I spoke with a rep from World Vision, who talked with one of their specialists. It turns out that the closest base World Vision has to Keekorok, Kenya is in Nairobi, about 150 miles away. Melissa’s research showed the same: the closest probable “touch point” for anyone who could receive mail or internet lives about 4 hours away.
So now we’re faced with a difficult situation.
Is it worth raising and spending a few hundred dollars in order to see Lincoln’s vision through? Or should we take that money and put it directly into an organization who will use it more efficiently? Is this particular boy, “Tangawizi,” so important in the grand scheme of things?
We believe that it is. Lincoln is a stubborn kid. We try to teach him that stubbornness can be good, and like his namesake said, “Be sure to put your feet in the right place, then stand firm.” We talk about being “good stubborn” and “bad stubborn,” and it’s hard to argue with him on this one. I admit there is a selfish desire in all this, to teach my son a powerful lesson about helping others.
We want to teach him that compassion is always worth being stubborn about. We pray that people will be inspired by Lincoln’s story, and be moved to react passionately against poverty. Through the example of Lincoln and every little kid who doesn’t understand injustice, we hope to become more connected with the desperate poverty in third-world countries. And we have hope that we can connect with Tangawizi’s family and help on a more long-term basis.
So now we are putting the word out, and asking for the help of the internet community. Sure, Lincoln needs to raise some more money to ship the bed to Kenya. But the real need now is that we need to find Tangawizi. Thankfully, this doesn’t take asking people for money, or even that much time. All it takes is a few clicks and using technology as a tool to help connect two little boys.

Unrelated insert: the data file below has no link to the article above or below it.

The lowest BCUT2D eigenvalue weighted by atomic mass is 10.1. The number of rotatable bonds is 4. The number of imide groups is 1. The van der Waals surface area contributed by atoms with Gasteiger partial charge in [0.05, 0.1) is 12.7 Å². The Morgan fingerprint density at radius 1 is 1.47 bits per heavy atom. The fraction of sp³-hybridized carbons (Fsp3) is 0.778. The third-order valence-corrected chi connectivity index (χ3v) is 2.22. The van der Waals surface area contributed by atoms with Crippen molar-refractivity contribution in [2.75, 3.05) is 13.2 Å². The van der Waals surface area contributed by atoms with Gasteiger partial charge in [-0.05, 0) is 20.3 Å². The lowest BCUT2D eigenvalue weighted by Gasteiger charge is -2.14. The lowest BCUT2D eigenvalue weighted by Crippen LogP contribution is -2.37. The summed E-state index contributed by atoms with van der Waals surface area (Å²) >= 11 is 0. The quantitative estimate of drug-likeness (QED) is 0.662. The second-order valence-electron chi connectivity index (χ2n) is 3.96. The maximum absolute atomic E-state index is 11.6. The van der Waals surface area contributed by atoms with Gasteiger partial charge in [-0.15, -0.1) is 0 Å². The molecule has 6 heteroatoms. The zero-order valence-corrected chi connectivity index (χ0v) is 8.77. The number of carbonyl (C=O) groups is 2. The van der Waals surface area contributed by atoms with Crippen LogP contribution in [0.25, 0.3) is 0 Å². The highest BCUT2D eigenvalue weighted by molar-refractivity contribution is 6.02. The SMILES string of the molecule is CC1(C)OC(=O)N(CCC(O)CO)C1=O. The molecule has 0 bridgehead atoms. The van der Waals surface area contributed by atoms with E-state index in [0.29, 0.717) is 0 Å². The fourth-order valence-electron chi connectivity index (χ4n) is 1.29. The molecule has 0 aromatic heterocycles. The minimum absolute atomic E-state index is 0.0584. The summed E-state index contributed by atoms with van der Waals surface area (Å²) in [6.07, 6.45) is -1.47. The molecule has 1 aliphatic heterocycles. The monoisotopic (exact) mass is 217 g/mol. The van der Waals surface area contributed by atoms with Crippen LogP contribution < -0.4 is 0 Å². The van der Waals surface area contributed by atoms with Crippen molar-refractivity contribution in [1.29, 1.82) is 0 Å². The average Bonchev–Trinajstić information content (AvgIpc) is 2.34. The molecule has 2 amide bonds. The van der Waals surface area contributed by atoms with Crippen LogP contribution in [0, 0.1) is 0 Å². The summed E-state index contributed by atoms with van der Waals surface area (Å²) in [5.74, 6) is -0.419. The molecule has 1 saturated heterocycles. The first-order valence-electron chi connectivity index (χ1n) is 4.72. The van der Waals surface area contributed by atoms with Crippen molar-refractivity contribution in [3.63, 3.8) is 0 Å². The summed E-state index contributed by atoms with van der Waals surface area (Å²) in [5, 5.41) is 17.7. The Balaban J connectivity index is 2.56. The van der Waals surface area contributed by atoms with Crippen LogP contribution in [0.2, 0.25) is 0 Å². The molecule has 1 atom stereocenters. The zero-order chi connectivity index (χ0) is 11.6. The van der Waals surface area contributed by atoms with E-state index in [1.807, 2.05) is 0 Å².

I realize it’s a long shot, and that the chances of someone in Tangawizi’s area having internet access are slim. But I’m asking people to share this with friends who may have contacts in Kenya or northern Tanzania. We’re willing to pay a courier or tip well for anyone who can put us directly in contact w/Tangawizi’s family.
And remember, a prayer started this whole thing. We continue to pray that we can find the family, form a relationship, and help in whatever ways we can. We truly believe that God has a big heart for the underprivileged. We know He wants to act through our hands to help eradicate poverty and drastic social imbalance. Any prayers are greatly appreciated.
Lincoln has re-ignited our family’s passion for prayer and for putting a dent in global poverty. Any help is greatly appreciated!
If you want to donate to Lincoln’s “Buy Tangawizi a Bed” fund, the easiest way to do so is via our PayPal account @ firstname.lastname@example.org. (For the sake of accountability and full disclosure- 100% of the donations are going toward the bed + shipping. We’ll post pictures and updates as we progress.) Beyond donations, we could really use: (1) spreading the word to anyone who lives in Kenya or northern Tanzania, and (2) anyone with experience in international shipping, especially to Kenya.